Ah. . .I don’t know. . .Jonah and the whale?
I was taking a group of high school juniors through a thought exercise as part of a Sunday School lesson last Sunday. I presented them with a table covered with about 20 household odds and ends.
Bar of soap
American flag patch
Deck of playing cards
A miniature baseball bat
TV Remote control
An antique shaving mug
…plus a few more.
The point of the exercise was to hand an item to someone in the class and ask that person to come up with an analogy, or a parable using the item. Jesus taught people using wheat and tares, lost sheep and missing coins.
(Stay with me, we are getting to the business application in just a second.)
I explained that He used those things because that’s what people understood. If He were alive today he’d be using things common to us. And that is the key to teaching anyone, from the youngest baby to the most seasoned IT professional. You have to make it personal.
Chris was holding a stuffed dolphin or whale, we never did figure out which.
I guess it could represent Jonah who got swallowed by a whale because he tried to run away from God.
I was the last to participate. When it came my turn, I was handed the flag. It’s about 3″ by 1.5″. Here’s a picture.
If you are familiar with flag etiquette, you might notice a problem with this flag. It’s backwards. Whenever the flag is displayed it should be displayed with the field of stars in the upper left corner. This patch has it wrong.
This is a special flag. There is an exception to the “upper left” orientation. This is the shoulder patch of a United States soldier. Specifically, it goes on the right shoulder. The flag on a soldier’s uniform represents the standard that was carried into battle historically. In battle, if the blue field is pointed toward enemy it means the army is advancing. If the field of stars is pointed away from the enemy it means the army is retreating.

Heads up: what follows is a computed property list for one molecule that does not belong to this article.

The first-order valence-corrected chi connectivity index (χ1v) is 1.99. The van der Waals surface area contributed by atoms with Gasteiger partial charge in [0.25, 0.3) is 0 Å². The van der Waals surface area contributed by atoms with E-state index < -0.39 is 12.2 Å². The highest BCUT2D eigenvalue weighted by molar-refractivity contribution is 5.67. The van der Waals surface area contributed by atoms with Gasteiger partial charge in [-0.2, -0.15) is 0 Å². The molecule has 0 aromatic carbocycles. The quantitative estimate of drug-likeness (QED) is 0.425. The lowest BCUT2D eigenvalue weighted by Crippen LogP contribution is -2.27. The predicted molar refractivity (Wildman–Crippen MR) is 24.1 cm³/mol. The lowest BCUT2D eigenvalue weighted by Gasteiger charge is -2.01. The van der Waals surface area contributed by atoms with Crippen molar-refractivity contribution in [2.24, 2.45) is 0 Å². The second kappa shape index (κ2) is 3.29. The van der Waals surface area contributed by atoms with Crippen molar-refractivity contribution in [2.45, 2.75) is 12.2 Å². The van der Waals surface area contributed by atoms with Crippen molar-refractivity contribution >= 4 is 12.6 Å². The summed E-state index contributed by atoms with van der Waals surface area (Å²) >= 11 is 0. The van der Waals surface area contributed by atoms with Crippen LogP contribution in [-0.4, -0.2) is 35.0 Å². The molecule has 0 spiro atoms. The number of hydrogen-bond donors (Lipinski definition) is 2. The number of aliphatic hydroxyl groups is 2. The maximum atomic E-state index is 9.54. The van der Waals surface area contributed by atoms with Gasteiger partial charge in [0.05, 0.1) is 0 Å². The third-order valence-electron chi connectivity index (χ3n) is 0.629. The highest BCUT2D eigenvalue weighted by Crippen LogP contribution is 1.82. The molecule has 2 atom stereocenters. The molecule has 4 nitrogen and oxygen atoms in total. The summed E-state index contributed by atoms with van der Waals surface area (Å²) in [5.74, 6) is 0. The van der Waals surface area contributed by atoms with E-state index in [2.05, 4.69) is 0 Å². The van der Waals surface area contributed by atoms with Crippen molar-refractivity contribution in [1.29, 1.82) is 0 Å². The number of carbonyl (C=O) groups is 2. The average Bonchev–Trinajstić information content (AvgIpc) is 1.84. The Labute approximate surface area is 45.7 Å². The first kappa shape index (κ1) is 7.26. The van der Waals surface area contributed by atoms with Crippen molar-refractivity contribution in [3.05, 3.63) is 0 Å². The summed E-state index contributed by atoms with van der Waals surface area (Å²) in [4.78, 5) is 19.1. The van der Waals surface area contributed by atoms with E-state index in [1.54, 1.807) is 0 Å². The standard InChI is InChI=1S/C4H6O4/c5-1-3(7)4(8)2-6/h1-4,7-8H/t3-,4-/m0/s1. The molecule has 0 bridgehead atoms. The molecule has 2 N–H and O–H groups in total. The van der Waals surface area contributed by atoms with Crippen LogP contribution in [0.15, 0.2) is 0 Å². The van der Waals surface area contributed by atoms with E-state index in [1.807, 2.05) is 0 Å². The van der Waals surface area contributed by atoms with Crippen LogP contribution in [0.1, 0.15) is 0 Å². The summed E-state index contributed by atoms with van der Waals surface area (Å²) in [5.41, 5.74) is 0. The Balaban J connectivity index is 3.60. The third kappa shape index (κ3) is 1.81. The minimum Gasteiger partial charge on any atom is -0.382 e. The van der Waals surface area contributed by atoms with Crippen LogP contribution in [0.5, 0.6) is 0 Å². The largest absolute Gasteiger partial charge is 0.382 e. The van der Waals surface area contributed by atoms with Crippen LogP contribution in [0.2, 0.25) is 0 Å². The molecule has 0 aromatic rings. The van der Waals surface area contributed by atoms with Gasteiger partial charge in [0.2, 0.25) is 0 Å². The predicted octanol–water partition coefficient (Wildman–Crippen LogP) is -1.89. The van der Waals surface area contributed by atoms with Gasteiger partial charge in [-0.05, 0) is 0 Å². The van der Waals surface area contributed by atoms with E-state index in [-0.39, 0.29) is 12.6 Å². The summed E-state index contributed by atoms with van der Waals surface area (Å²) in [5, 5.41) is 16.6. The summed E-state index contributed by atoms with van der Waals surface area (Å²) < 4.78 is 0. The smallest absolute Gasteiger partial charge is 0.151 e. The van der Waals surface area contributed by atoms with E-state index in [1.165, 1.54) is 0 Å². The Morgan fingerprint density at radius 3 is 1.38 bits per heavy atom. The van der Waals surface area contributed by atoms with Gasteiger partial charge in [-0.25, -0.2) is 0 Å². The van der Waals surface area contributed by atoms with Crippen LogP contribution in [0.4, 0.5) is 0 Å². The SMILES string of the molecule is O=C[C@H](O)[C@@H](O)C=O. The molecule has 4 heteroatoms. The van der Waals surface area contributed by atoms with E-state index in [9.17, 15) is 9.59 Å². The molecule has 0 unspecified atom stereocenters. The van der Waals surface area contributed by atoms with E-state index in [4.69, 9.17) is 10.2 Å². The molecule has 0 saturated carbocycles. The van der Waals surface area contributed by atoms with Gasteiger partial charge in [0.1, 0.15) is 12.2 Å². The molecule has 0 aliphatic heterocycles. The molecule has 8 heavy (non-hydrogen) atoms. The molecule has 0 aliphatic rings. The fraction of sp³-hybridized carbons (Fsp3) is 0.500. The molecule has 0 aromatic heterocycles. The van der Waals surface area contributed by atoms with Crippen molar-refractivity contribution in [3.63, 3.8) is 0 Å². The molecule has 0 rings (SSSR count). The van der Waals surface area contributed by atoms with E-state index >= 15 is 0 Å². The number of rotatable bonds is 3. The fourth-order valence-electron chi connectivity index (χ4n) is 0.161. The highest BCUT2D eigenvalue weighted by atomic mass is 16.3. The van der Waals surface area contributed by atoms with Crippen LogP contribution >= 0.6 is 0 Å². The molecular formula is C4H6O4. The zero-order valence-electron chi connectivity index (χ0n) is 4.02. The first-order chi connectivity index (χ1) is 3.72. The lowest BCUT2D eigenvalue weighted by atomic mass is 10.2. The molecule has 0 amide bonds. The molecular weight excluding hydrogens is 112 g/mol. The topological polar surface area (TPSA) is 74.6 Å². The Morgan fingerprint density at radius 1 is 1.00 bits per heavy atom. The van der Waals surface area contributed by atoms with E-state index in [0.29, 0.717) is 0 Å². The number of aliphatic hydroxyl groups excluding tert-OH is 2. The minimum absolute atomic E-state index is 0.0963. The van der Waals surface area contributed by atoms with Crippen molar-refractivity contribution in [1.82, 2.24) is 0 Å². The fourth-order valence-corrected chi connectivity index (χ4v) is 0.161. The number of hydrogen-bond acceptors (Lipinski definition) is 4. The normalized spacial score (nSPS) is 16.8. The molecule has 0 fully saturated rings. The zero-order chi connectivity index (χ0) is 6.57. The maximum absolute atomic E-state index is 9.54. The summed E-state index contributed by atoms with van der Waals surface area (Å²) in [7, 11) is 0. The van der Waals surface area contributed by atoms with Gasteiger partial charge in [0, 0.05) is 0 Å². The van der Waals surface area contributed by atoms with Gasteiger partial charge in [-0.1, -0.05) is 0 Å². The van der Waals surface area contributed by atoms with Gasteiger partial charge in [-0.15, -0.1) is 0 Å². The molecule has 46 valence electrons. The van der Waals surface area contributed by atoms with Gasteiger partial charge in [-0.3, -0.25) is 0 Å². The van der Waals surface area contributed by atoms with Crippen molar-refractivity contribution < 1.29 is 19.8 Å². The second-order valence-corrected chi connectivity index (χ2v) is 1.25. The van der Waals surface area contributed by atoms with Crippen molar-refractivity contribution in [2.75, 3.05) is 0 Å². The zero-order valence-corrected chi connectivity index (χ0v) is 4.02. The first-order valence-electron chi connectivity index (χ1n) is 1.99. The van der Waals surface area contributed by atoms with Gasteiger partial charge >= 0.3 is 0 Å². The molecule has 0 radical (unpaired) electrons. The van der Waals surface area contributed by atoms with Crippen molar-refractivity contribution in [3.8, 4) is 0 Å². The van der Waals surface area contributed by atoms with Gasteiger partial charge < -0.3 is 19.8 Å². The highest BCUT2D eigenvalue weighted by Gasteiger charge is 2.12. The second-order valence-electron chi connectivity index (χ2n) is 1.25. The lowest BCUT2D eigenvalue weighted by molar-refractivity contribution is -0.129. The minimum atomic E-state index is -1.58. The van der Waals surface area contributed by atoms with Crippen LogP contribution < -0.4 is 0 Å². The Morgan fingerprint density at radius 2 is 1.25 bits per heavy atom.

Symbolically, our soldiers don’t retreat. When worn on the right shoulder a “proper” orientation of the flag would show a flag retreating. This flag then, IS the proper orientation for a soldier’s uniform and any other orientation is wrong.
I’ll explain the analogy I used for my Sunday School class full of ten 16 and 17 year old boys, and then I’ll explain how I think this simple flag has a message for all of us in business.
To my class I explained that being a person of faith will put them at odds with many people in the world. They are being taught to not smoke, or drink alcohol, or coffee and tea. They are being taught sexual purity means waiting until they are married. Let’s face it, they are being taught some pretty old fashioned concepts.
There will be people who will try to convince you that you are doing it wrong. That you are metaphorically going the wrong way.
Drink a little. It won’t hurt you.
A single cigarette won’t kill you.
If you love her and she loves you, then you shouldn’t have to wait.
But, just as the flag represents the direction a soldier is going, it also represents the very ideals that the soldier is committed to defending. It’s the “wrongness” of the flag that sets them apart. The young men will also commit to uphold standards that are bigger than themselves. It’s the fact that some in the world think they are doing it “wrong” that is an indication that they are on the right track.
Wow, Brother Bliss. That’s really deep.
Gotta love teaching teenagers.
The lesson of the backward flag applies in business as well. As an employee, you are representing your company. However, you should have your own set of values that guide you regardless of what norms your company has. Ideally, your personal beliefs will match up with company values.
But, occasionally they won’t. I worked for a company one time that was actively breaking the law. It quickly became obvious that I couldn’t stay. A small software company I worked for was once asked to create a website for a spammer. Fortunately, my boss didn’t want anything to do with that line of business. If he had, I wouldn’t have stayed.
At the times our personal values clash with those of our company we are like the flag above. To the world it might look like we are doing it wrong. But, the very fact that people feel that we are wrong, is an indication that we are doing it right.
Figure out which direction your flag is pointing, and don’t be afraid to follow it, even if it leads you against the norms that everyone says are “right.”
Rodney M Bliss is an author, columnist and IT Consultant. His blog updates every weekday at 7:00 AM Mountain Time. He lives in Pleasant Grove, UT with his lovely wife, thirteen children and one grandchild.